Photos |  Metro-Goldwyn-Mayer Studios Inc. / Universal Pictures

From left: Woody Allen’s Thanksgiving-centric “Hannah and Her Sisters” offers more depth and sweetness than his films usually have, making it one of his best. In “Green Book,” a working-class Italian-American bouncer (Viggo Mortensen) becomes the driver for an African-American classical pianist (Mahershala Ali) on a tour of venues through the 1960s American South.

Since there are few Thanksgiving-themed movies to discuss, I’ve been thinking about what entertainments or entertainers I am thankful for. Sometimes movies can seem too trite a topic to consider in trying times, but on the other hand, the diversion they provide, or the emotional succor they deliver, or the engagement they give us are worth giving thanks for.

Here are some of the movies and people for which I’m thankful. They may not be family (although that would be cool), but they have a place in our lives.

Director and actor Taika Waititi — this dude is a delight. He gave us “Thor: Ragnarok,” and for that I am grateful, but please dig into his earlier films, specifically “Hunt for the Wilderpeople” (2016), an adorable and extremely heartwarming coming-of-age adventure. Waititi himself is a funny actor and just seems generally adorable. At my house we watch the “Thor” outtakes because we like his face and we like his shirts.

We’re also thankful for the time and effort that go into Laika films, and I think we’ve put in almost as many hours watching them as the puppeteers put into making them. “Coraline” has inspired countless drawings in my house and “Kubo and the Two Strings” makes us want to do origami and also cry, sometimes at the same time. (Origami can be frustrating!) They’re such beautifully made, deeply felt works of art, and we do some hardcore appreciating at my house.

My children’s love of Jeff Goldblum was launched with the aforementioned “Thor: Ragnarok,” in which he sports a killer smoky eye and a variety of lame ensembles as The Grandmaster, but their appreciation is more far-reaching every day, which is as it should be, and now he pops up in all sorts of commercials. And of course they realize the guy from “Jurassic Park” is also The Grandmaster and he’s also a jazz musician now. Goldblum is a gift to humanity, and I assume we’re all grateful for him, his weird attractiveness and his inexplicably paced line readings.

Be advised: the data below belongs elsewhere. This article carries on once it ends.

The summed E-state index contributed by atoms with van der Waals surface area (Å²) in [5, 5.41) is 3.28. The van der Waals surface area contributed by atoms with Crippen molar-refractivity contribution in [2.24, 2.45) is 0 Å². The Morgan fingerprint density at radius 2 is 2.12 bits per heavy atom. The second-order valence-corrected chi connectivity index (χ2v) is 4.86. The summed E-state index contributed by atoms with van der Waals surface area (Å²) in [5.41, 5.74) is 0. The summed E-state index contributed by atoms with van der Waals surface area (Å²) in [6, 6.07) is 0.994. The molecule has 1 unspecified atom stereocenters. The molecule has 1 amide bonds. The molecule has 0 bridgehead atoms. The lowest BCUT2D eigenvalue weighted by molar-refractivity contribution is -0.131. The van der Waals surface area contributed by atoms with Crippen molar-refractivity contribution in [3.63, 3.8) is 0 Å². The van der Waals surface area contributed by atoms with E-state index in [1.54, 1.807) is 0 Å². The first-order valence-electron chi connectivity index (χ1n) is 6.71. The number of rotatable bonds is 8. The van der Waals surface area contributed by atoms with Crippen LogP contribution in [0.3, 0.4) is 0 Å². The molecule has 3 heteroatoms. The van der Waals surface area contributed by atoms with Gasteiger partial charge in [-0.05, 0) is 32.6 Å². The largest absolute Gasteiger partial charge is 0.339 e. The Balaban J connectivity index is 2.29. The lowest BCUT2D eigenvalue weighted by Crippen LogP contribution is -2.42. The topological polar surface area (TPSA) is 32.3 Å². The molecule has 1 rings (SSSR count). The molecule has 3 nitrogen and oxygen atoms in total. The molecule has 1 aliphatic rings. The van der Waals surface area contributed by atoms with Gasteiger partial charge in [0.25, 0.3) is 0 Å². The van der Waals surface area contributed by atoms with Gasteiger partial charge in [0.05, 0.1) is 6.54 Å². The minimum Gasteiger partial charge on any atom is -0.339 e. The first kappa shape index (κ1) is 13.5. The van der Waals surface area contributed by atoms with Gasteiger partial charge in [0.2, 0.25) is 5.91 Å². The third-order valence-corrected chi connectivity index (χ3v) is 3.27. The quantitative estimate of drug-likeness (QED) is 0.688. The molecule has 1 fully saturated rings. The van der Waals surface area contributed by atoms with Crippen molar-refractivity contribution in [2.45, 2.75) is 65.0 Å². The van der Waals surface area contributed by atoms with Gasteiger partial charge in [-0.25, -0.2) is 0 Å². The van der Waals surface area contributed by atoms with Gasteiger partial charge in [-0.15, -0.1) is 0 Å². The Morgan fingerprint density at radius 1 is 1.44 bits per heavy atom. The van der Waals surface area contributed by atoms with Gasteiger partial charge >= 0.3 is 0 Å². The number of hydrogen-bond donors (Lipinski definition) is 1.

When I said there weren’t any Thanksgiving movies, I forgot the Charlie Brown Thanksgiving specials. They bear a moment’s discussion, because you don’t watch a Peanuts special expecting characters to die or vomit, but in this one, they do. Oh sure, there’s the normal Thanksgiving special where Peppermint Patty invites herself over to Chuck’s house for lunch and he ends up serving popcorn and jellybeans. But our DVD includes the educational “Charlie Brown: The Mayflower Voyagers,” which covers the Pilgrims’ arduous journey over here, with the Peanuts gang and longsuffering Pilgrim kids. They don’t gloss over the loss of life, and feature ailing cartoon people lying in bed dying, throwing up from seasickness and eventually having Thanksgiving dinner.

Although his personal life is problematic, the early films of Woody Allen soothe me, and while you hear more about “Annie Hall,” he actually gave us one of our few Thanksgiving flicks with “Hannah and Her Sisters” (1987), which is bookended by Thanksgiving dinners attended by the titular family members. Hannah (Mia Farrow) is a successful actress, devoted mother and enviably well-adjusted, productive woman; those sisters of hers, much less so.

Dianne Wiest rightfully won a Best Supporting Actress Academy Award as Holly, a flighty failing actress who can’t find her place in the world. Carrie Fisher shows up as her frenemy and cofounder of their doomed “Stanislavski Catering Company” and Barbara Hershey gets wooed by both Max von Sydow and Michael Caine at the same time, a claim few can probably make. Allen tempers his usual peevishness with more depth and sweetness than his films usually have, and I have read in an interview that he, of course, regrets giving this film the happy ending that actually makes it one of his best films.

I don’t think it’s a stretch to feel grateful for an experience that gives us pleasure, mental relief or an emotional journey. If you feel grateful for “Star Wars” or “Marvel,” “Downton Abbey” or “Disney,” “Game of Thrones” or “Rick and Morty” or “Sesame Street,” well, I’m right there with you. I’m thankful for the creativity and community of fantasy and fandoms and films.